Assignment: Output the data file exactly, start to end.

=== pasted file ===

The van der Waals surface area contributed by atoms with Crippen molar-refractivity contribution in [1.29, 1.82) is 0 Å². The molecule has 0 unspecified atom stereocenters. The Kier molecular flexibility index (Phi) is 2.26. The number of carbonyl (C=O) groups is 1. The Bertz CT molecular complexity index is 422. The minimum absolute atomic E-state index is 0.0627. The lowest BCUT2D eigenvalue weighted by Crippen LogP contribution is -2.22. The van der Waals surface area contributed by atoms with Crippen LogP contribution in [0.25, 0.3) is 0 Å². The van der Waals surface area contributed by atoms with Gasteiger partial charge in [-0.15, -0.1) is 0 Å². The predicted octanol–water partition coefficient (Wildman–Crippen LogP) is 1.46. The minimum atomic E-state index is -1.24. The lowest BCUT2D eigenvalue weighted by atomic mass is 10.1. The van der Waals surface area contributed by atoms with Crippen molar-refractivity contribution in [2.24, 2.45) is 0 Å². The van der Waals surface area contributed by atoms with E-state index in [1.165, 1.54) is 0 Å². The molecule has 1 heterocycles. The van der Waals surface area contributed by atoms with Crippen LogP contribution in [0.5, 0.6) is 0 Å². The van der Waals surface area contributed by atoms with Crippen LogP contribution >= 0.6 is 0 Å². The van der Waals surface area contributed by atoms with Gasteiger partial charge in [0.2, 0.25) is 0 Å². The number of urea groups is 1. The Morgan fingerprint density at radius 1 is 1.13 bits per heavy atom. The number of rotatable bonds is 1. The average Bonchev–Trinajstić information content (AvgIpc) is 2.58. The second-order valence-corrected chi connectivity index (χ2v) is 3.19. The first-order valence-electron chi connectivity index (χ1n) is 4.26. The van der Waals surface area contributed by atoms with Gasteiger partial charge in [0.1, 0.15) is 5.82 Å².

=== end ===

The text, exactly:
The van der Waals surface area contributed by atoms with Crippen molar-refractivity contribution in [1.29, 1.82) is 0 Å². The molecule has 0 unspecified atom stereocenters. The Kier molecular flexibility index (Phi) is 2.26. The number of carbonyl (C=O) groups is 1. The Bertz CT molecular complexity index is 422. The minimum absolute atomic E-state index is 0.0627. The lowest BCUT2D eigenvalue weighted by Crippen LogP contribution is -2.22. The van der Waals surface area contributed by atoms with Crippen LogP contribution in [0.25, 0.3) is 0 Å². The van der Waals surface area contributed by atoms with Gasteiger partial charge in [-0.15, -0.1) is 0 Å². The predicted octanol–water partition coefficient (Wildman–Crippen LogP) is 1.46. The minimum atomic E-state index is -1.24. The lowest BCUT2D eigenvalue weighted by atomic mass is 10.1. The van der Waals surface area contributed by atoms with Crippen molar-refractivity contribution in [2.24, 2.45) is 0 Å². The van der Waals surface area contributed by atoms with E-state index in [1.165, 1.54) is 0 Å². The molecule has 1 heterocycles. The van der Waals surface area contributed by atoms with Crippen LogP contribution in [0.5, 0.6) is 0 Å². The van der Waals surface area contributed by atoms with Crippen LogP contribution >= 0.6 is 0 Å². The van der Waals surface area contributed by atoms with Gasteiger partial charge in [0.2, 0.25) is 0 Å². The number of urea groups is 1. The Morgan fingerprint density at radius 1 is 1.13 bits per heavy atom. The number of rotatable bonds is 1. The average Bonchev–Trinajstić information content (AvgIpc) is 2.58. The second-order valence-corrected chi connectivity index (χ2v) is 3.19. The first-order valence-electron chi connectivity index (χ1n) is 4.26. The van der Waals surface area contributed by atoms with Gasteiger partial charge in [0.1, 0.15) is 5.82 Å².